Commentary

The Russian Plan Provides a Respite

Middle East In Focus

Middle East Policy Council

The apparent success of a Russian proposal to put Syria’s chemical weapons under international control — thus preventing a U.S. strike — has sparked a new round of speculation among the editorials, observers, and government officials in the Middle East. There are those who see the White House as being outplayed by the Russians, while others see the plan as a first step in a wider diplomatic solution, to say nothing of avoiding a wider regional conflict. But for those who have been calling for a more robust response to the alleged use of chemical weapons by the Assad regime, President Obama’s decision to call off strikes for the time being was clearly disappointing.

To begin with, several government officials around the region have spoken favorably in response to the recent developments. In Lebanon, the Daily Star’s (Lebanon) Hasan Lakkis reports that for many, including the Prime Minister-designate Tammam Salim, “The receding threat of a U.S.-led military strike on Syria has had a positive impact on the tense political and security situation in Lebanon…. The head of a security body made intensive efforts over the past few days to convince Lebanon’s feuding parties not to wager on developments in the conflict in Syria and obtained a favorable reaction.”

 Syria’s only close ally in the region, Iran, has also welcomed the news, with the Tehran Times staff citing the Supreme Leader of the Islamic Revolution Ayatollah Seyyed Ali Khamenei who “has said he is hopeful that the new policy of the United States on Syria is not a ‘political game’.... Ayatollah Khamenei also said, ‘They (the Americans) are even ready to ignite fire and trample on the interests of other countries and nations to serve their purported national interests which are in fact the interests of the Zionists and big capitalists.’”

The mood in Turkey couldn’t be any more different. The Turkish Daily News, for example, reports that Ankara’s officials continue to make the case that the crisis in Syria was not just about chemical weapons, but about lost lives due to the Syrian government’s policies: “The crisis in Syria isn’t solely about solving the chemical weapons issue, Turkish President Abdullah Gül has said, while also adding that Russia’s proposal for the Syrian regime to hand over its chemical weapons is a significant development....Meanwhile, Foreign Ministry Spokesperson Levent Gümrükçü said that Turkey welcomes the proposal that would allow Syria to surrender chemical weapons to the control of the international community, but such a move would not abolish the Syrian regime’s responsibility for past incidents where chemical weapons were used.”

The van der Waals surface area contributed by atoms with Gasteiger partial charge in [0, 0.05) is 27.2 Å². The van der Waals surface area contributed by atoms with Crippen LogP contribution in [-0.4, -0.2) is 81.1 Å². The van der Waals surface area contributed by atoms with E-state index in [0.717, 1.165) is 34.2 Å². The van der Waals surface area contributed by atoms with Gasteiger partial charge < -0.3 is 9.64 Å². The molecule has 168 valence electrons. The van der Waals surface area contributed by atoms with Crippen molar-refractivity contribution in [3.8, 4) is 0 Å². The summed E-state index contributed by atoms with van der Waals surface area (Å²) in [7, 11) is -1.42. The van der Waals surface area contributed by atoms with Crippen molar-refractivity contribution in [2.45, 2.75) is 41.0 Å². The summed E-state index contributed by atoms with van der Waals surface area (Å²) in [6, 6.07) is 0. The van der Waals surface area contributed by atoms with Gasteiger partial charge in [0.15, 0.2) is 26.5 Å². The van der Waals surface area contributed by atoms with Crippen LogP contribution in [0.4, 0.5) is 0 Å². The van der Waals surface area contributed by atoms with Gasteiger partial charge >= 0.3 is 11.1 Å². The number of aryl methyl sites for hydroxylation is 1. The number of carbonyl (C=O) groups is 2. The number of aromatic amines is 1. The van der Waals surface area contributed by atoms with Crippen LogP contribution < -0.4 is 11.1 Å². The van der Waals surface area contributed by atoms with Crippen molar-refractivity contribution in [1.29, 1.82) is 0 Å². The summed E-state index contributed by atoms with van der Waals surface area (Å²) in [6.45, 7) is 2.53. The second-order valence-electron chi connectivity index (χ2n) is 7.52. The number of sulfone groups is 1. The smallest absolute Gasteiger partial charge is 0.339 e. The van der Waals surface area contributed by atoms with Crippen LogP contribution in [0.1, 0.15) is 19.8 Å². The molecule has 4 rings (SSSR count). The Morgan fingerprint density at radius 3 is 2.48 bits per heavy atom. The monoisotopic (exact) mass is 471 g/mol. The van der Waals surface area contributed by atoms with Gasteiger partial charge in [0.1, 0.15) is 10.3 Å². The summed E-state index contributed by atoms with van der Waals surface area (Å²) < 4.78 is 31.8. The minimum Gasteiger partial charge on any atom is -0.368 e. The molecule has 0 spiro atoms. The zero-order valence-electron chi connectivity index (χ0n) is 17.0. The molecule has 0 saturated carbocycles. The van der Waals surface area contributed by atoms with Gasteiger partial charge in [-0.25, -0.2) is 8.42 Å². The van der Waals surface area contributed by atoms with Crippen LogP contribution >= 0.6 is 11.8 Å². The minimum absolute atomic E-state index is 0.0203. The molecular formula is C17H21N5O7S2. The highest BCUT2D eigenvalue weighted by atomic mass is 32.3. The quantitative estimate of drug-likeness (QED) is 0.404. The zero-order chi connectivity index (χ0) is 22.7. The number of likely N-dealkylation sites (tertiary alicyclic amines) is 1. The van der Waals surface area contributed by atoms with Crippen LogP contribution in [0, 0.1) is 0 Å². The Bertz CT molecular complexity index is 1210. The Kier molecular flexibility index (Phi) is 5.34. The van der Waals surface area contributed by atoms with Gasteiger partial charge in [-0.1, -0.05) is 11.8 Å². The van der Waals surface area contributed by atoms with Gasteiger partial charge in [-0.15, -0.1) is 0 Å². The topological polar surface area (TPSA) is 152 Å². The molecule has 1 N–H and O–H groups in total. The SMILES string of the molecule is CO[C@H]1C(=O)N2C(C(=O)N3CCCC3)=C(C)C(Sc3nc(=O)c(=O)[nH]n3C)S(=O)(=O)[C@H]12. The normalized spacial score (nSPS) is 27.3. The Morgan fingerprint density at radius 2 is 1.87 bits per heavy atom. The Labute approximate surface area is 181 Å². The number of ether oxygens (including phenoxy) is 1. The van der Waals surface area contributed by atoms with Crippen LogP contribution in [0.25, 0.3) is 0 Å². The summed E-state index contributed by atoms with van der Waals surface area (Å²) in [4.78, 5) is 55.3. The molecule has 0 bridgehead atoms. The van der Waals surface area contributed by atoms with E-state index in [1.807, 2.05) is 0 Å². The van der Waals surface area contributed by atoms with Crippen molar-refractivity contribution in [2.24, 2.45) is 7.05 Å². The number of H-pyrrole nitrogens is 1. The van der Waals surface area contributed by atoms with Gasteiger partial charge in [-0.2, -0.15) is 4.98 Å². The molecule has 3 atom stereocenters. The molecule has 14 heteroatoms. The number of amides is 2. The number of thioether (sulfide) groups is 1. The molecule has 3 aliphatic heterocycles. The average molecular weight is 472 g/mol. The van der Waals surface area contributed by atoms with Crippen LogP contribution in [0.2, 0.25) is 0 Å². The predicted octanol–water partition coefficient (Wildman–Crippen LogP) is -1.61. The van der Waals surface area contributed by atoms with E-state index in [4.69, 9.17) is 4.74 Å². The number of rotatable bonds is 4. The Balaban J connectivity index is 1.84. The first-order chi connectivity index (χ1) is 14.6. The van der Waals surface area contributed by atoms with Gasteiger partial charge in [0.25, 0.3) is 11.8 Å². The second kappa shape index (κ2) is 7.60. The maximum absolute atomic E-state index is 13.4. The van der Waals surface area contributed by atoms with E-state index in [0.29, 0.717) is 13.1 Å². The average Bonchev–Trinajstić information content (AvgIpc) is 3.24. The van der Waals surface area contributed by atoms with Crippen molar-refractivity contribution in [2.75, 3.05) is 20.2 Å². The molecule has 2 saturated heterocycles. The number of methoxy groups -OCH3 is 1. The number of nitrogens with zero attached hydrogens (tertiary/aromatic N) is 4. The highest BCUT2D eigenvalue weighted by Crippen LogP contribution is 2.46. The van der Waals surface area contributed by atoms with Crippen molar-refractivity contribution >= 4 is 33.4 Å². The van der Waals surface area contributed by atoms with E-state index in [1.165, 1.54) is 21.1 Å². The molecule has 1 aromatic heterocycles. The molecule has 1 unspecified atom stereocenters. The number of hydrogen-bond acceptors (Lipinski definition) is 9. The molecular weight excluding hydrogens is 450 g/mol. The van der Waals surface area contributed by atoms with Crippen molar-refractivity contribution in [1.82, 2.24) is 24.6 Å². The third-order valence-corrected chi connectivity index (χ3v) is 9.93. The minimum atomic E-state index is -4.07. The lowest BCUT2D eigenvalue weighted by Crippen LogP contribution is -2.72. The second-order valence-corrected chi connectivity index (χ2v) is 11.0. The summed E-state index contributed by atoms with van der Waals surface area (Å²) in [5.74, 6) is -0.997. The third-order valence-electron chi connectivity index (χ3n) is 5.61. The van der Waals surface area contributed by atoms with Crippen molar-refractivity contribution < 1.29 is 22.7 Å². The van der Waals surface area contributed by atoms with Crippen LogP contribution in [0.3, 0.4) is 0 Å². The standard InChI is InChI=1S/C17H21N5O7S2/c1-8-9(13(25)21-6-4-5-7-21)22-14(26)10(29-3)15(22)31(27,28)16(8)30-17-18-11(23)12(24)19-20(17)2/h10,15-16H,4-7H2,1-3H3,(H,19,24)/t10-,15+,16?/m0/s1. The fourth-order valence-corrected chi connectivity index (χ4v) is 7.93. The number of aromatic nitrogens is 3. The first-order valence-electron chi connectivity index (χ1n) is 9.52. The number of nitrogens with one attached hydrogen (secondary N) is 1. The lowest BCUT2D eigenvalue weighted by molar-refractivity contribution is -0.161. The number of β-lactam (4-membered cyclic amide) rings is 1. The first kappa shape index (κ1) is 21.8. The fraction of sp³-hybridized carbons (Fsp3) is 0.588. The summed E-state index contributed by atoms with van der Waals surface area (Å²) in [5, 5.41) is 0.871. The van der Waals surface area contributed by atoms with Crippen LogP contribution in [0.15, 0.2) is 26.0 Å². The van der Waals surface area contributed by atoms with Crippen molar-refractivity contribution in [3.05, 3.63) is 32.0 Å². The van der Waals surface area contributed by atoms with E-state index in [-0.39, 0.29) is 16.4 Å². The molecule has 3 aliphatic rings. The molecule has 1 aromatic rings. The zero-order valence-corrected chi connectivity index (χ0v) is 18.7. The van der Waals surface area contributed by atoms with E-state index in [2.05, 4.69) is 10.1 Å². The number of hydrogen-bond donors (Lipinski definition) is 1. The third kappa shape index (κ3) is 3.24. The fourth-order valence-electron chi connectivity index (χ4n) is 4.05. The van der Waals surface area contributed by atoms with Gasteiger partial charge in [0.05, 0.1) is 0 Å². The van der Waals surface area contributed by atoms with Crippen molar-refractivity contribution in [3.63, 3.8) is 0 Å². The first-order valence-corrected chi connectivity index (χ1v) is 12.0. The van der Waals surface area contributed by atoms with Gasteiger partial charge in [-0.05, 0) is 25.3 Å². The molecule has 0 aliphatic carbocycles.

For some Israelis, the lesson learned from President Obama’s switch from belligerence to diplomacy is to be more alert and to only count on its own strength to deter others: “‘In the fog that is covering the Middle East, we must realize that we can count only on ourselves and build an army that will deter any enemy,’ Defense Minister Moshe Ya'alon said Wednesday after Russia reportedly gave the United States its plan for placing Syria's chemical weapons arsenal under international control. Speaking at a memorial ceremony for fallen Armored Corps soldiers in Latrun, Ya'alon said: ‘We must keep in mind that our greatest enemy is arrogance, haughtiness and oppression of thought. We mustn't follow our desires blindly after the warning signals that flickered from the Yom Kippur War.’”